On this last topic, a number of landmark AM stations that I grew up listening to — CBL/740 from Toronto, and CKVL/850, CBF/690 and CFCF/940 from Montreal — are all gone. The last two of those went off in January. Those were “clear channel” powerhouses, with signals you could get across the continent at night. I could even get CKVL in the daytime in New Jersey. Now: not there. But the decendents of all those stations are available on the Net, which means they’re available on smartphones with applicatons that play streams. While it’s still not easy to serve streams to thousands (much less millions) at a time, it’s also cheaper than running transmitters that suck 100,000 watts and more off the grid and take up large amounts of real estate (including open land for AM and the tops of mountains and buildings for FM). Not to mention that broadcast towers (which run up to 2000 feet in height) are hazards to aviation, bird migration and surrounding areas when they collapse, which is often.

Anyway, I’ve always thought the ratings were good for the mass-appeal stuff, but way off for stations and programs that appealed to many — but not to enough to satisfy the advertising business. Personal listening is much more idiosyncratic, but also much more interested and involved, than group listening, which actually doesn’t happen.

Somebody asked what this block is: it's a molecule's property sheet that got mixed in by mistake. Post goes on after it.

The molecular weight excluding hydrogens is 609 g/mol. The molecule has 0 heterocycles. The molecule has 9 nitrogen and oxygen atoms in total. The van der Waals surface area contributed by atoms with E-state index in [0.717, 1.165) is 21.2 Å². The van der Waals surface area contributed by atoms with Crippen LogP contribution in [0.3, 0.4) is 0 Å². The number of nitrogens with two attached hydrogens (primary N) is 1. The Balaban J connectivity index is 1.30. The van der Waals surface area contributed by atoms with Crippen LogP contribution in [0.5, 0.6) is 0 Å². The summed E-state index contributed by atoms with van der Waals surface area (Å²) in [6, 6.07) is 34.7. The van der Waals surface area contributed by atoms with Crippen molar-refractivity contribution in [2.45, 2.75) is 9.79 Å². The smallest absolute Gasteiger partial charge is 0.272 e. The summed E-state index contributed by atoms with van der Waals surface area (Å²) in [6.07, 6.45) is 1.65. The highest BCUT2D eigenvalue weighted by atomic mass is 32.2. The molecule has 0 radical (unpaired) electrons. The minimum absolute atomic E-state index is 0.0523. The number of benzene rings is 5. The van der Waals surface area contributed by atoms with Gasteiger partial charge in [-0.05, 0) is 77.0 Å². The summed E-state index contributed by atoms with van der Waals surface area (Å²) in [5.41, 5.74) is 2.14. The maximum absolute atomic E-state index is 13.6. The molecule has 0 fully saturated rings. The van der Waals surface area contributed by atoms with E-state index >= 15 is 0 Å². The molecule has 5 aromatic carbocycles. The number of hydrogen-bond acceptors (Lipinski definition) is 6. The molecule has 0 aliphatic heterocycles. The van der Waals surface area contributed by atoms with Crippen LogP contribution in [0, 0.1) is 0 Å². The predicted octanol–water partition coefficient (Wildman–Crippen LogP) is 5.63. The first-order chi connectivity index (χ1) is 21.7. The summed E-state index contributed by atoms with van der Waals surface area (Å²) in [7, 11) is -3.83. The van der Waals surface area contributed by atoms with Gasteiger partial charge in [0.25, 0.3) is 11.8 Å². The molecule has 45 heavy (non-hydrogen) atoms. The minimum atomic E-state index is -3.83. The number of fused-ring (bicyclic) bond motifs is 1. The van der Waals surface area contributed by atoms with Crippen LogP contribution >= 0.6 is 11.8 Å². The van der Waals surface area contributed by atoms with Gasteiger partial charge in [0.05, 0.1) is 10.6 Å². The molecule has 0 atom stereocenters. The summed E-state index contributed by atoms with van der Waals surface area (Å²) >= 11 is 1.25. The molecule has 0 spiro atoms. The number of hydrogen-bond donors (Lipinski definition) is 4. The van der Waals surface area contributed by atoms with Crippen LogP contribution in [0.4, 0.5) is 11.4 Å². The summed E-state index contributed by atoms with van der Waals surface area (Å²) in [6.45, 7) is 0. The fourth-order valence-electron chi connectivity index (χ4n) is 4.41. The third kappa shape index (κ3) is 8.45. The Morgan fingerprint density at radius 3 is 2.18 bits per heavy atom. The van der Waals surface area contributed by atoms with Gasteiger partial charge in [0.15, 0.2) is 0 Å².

Therefore I expect radio, or its next evolutionary stage, to be more personal than ever — and therefore better than ever.

Bonus link: JP Rangaswami’s Death of the Download. His closing lines:

And what if the customers have given up and moved on, from the download to the stream?

It was never about owning content. It was always about listening to music.

It was never about product. It was always about service.

The customer is the scarcity. We would do well to remember that. And to keep remembering that.

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noreaster

That’s what the radar shows right now. Outside the winds range from strong to scary. The rain is steady and horizontal. The storm rotates counterclockwise. If it had an eye, it would be on Boston.